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A Weighted Nearest Neighbor Algorithm for Learning with Symbolic Features
 Machine Learning
, 1993
"... In the past, nearest neighbor algorithms for learning from examples have worked best in domains in which all features had numeric values. In such domains, the examples can be treated as points and distance metrics can use standard definitions. In symbolic domains, a more sophisticated treatment of t ..."
Abstract

Cited by 266 (3 self)
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In the past, nearest neighbor algorithms for learning from examples have worked best in domains in which all features had numeric values. In such domains, the examples can be treated as points and distance metrics can use standard definitions. In symbolic domains, a more sophisticated treatment of the feature space is required. We introduce a nearest neighbor algorithm for learning in domains with symbolic features. Our algorithm calculates distance tables that allow it to produce realvalued distances between instances, and attaches weights to the instances to further modify the structure of feature space. We show that this technique produces excellent classification accuracy on three problems that have been studied by machine learning researchers: predicting protein secondary structure, identifying DNA promoter sequences, and pronouncing English text. Direct experimental comparisons with the other learning algorithms show that our nearest neighbor algorithm is comparable or superior ...
Metrics for Nearest Neighbour Discrimination with Categorical Attributes
 In Proceedings of the Seventh International Annual International Conference of the British Computer Society Specialist Group on Expert Systems (ES 97
, 1997
"... A fresh look is taken at the Value Difference Metric (VDM) which was proposed by Stanfill & Waltz (1986). This was originally developed to replace the Hamming distance for use in memorybased classification in problem domains where all the attributes are symbolic. It is concluded that the basic idea ..."
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Cited by 3 (0 self)
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A fresh look is taken at the Value Difference Metric (VDM) which was proposed by Stanfill & Waltz (1986). This was originally developed to replace the Hamming distance for use in memorybased classification in problem domains where all the attributes are symbolic. It is concluded that the basic idea of using such a metric is an ingenious one that would be expected to improve the performance of a nearest neighbour algorithm by virtue of its intrinsic weighting properties. Unfortunately, simulation shows that there is some doubt over the suitability of this metric because of its bias in favour of asymmetric value probabilities. However, it is explained that, statistically speaking, the VDM is really a measure of association between class and a pair of attribute values. It is shown that certain other association measures (namely H_T and chi^2/N) could be used in the same sort of way as the VDM for the purpose of providing distance metrics for use in nearest neighbour algorithms with symbolic attributes and that these measures are not biased.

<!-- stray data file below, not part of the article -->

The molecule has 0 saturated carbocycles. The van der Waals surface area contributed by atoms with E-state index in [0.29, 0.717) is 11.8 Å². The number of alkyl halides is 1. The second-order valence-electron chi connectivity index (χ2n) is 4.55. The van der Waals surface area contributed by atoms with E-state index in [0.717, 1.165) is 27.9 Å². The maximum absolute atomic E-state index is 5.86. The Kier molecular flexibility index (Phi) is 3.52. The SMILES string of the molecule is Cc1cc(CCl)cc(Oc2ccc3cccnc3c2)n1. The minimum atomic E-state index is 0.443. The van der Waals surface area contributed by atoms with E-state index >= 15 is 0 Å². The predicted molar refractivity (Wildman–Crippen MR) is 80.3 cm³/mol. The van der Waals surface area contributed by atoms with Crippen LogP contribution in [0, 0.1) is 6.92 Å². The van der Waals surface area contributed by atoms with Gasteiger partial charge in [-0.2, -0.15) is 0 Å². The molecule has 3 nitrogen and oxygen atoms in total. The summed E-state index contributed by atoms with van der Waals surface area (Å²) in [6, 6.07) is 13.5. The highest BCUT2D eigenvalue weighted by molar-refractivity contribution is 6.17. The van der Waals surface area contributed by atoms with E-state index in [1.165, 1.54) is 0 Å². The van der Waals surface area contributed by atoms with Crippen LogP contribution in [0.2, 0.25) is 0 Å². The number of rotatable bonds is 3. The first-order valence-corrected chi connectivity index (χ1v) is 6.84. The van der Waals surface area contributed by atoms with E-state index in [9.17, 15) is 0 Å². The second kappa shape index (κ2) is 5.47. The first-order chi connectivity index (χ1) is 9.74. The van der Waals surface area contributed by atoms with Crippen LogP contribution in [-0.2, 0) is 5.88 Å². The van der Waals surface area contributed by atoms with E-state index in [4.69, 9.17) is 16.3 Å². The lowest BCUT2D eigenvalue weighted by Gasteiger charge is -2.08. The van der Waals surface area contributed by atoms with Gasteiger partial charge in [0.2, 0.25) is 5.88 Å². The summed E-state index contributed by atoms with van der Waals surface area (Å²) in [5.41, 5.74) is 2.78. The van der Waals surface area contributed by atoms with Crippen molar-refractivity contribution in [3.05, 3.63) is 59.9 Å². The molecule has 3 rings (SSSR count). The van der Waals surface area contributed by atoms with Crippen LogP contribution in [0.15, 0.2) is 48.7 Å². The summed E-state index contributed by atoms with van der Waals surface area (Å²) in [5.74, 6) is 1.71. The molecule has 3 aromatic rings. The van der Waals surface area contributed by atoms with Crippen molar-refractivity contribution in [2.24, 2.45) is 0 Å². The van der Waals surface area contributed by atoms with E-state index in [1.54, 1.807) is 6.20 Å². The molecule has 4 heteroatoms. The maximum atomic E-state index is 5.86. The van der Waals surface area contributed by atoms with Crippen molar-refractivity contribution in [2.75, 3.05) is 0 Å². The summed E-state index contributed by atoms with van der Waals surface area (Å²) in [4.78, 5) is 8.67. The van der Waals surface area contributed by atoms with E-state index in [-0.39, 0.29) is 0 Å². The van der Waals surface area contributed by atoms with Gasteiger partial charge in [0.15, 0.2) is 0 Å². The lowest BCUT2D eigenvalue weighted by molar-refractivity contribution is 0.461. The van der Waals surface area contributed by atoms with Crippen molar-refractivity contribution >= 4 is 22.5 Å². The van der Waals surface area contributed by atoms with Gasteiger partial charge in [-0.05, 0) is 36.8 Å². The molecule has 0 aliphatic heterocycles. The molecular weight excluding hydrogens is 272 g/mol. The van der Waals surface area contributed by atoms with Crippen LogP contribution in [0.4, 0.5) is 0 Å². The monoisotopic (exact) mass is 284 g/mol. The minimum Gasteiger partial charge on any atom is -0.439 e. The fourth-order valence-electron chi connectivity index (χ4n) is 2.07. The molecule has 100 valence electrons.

GeometryBased Learning Algorithms
, 1993
"... We present CHILS , the Convex Hull Inductive Learning System, a novel supervised learning algorithm based on approximating concepts with sets of convex hulls. We introduce a theoretical methodology for describing the power of a concept representation language and use it to compare convex hulls with ..."
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We present CHILS , the Convex Hull Inductive Learning System, a novel supervised learning algorithm based on approximating concepts with sets of convex hulls. We introduce a theoretical methodology for describing the power of a concept representation language and use it to compare convex hulls with other geometrical concept representations. The Domain Transform framework (DT) provides a clear way to compare the power of supervised learning systems, allowing us to characterize a class of domains which is learnable by some systems but cannot be learned by other systems. DT can be used similarly to compare the expected generalization performance of different domains. 1 Introduction When performing studies of supervised machine learning algorithms, and when designing new algorithms in particular, it is important to keep in mind the distinction between the learning element and the performance element. Regardless of the intricacies of the learning element, mathematically the performance ele...